Nancy A. Khalil is an Assistant Professor in American Culture, and Core Faculty in the Program on Arab and Muslim American Studies at the University of Michigan, Ann Arbor. Her research interests include Muslims, ethnography, religion, racialization, and advertising. Her current book project forthcoming with Stanford University Press is an ethnographic research project on Islamic higher education institutes and religious clerics, or imams, in the United States. In it she explores how bureaucratic policies, such as visa offerings and approval, and state-led higher education degree-granting authority, can shape how decentralized religions regulate, credential, and recognize their religious leaders and institutions in the United States. Dr. Khalil received her PhD in Anthropology from Harvard University in 2017 and completed afterwards a postdoctoral fellowship at Yale University’s Center for Race Indigeneity and Transnational Migration as well as the Collegiate Postdoctoral Fellowship at the University of Michigan. She previously worked as a Muslim Chaplain at Wellesley College, co-founded the Muslim Justice League, and served on the Board of Trustees for the Islamic Relief USA. She currently serves on the board for Pillars Foundation.
Suzanna Krivulskaya is Assistant Professor of History at California State University San Marcos, where she teaches courses in religion, gender, sexuality, and digital history. She specializes in modern U.S. history and studies the relationship between sexuality and religion. Her first book, Disgraced: How Sex Scandals Transformed American Protestantism, is a sweeping religious and cultural history of Protestant sex scandals in the nineteenth and twentieth centuries. Krivulskaya is the recipient of the 2019-2020 Virginia Ramey Mollenkott Award from the LGBTQ Religious Archives Network and the 2022-2023 Public Religion Research Institute (PRRI) Fellow in Religion and LGBTQ Rights. Her work has been published in peer-reviewed journals and popular outlets like the Revealer, Religion News Service, and Religion & Politics.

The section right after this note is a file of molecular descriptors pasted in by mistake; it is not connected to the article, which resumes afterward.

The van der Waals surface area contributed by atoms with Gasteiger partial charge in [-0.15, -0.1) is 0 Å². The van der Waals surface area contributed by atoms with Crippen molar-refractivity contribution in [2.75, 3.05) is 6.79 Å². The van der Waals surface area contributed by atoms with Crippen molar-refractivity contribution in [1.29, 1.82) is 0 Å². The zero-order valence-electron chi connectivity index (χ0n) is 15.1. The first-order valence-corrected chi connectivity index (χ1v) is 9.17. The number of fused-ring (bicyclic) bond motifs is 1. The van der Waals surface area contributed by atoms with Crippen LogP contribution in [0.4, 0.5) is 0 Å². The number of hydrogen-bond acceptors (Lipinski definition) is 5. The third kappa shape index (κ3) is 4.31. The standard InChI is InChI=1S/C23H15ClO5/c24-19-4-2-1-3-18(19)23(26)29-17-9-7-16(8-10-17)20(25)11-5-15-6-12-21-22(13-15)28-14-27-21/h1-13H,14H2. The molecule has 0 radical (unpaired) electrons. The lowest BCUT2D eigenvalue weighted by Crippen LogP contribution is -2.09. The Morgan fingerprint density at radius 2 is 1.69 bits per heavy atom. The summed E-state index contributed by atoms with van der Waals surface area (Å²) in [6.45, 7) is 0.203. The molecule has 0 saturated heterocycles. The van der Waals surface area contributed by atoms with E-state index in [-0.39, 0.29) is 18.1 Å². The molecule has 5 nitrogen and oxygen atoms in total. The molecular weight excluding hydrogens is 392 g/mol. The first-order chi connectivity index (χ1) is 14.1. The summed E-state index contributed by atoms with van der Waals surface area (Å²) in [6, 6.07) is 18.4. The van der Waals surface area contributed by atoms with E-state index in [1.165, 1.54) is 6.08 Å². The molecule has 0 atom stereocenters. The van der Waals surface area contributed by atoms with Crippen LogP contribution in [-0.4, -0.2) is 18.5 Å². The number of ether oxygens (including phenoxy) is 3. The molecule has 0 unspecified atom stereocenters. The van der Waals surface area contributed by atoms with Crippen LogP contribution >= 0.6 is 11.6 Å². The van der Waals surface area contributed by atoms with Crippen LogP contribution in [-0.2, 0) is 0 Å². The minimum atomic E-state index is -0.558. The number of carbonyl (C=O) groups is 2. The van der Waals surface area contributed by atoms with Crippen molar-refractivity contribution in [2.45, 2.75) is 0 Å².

K. Elise Leal is Assistant Professor of History at Whitworth University, where she teaches courses on early America, women and gender, and religious history. Her research focuses on intersections of religion, gender, and life stage in 19th-century America. Her first book, tentatively titled Holy Nurseries: Sunday Schools and the Creation of Childhood in Early American Christianity, positions children as primary actors within the rise of Sunday schools from 1790 to 1860, arguing that these new child-centric spaces empowered young people to shape the formation of American religious culture while simultaneously creating a social imaginary for childhood itself in ways that continue to influence contemporary life. Her work has received numerous fellowships and awards, including the 2017 Sidney Mead Prize from the American Society of Church History and the 2022 Lapides Fellowship in Pre-1865 Juvenile Literature and Ephemera from the American Antiquarian Society. Her second book project will use age as a category of analysis to explore singleness within 19th-century Protestantism, analyzing the various agential roles unmarried women played across different life stages within and beyond the church. She earned a PhD in History from Baylor University in 2018.
Dana Logan is a scholar of American religion and ritual who works on the history of evangelicalism, civil society in the nineteenth-century United States, and the experience of ritual in everyday life. She is an Assistant Professor of Religious Studies at UNC Greensboro. Her first book is Awkward Rituals: Sensations of Governance in Protestant America. Most recently she has been researching Baptist discipline in the antebellum South. She is interested in the relationship between spiritual discipline and policing in American history.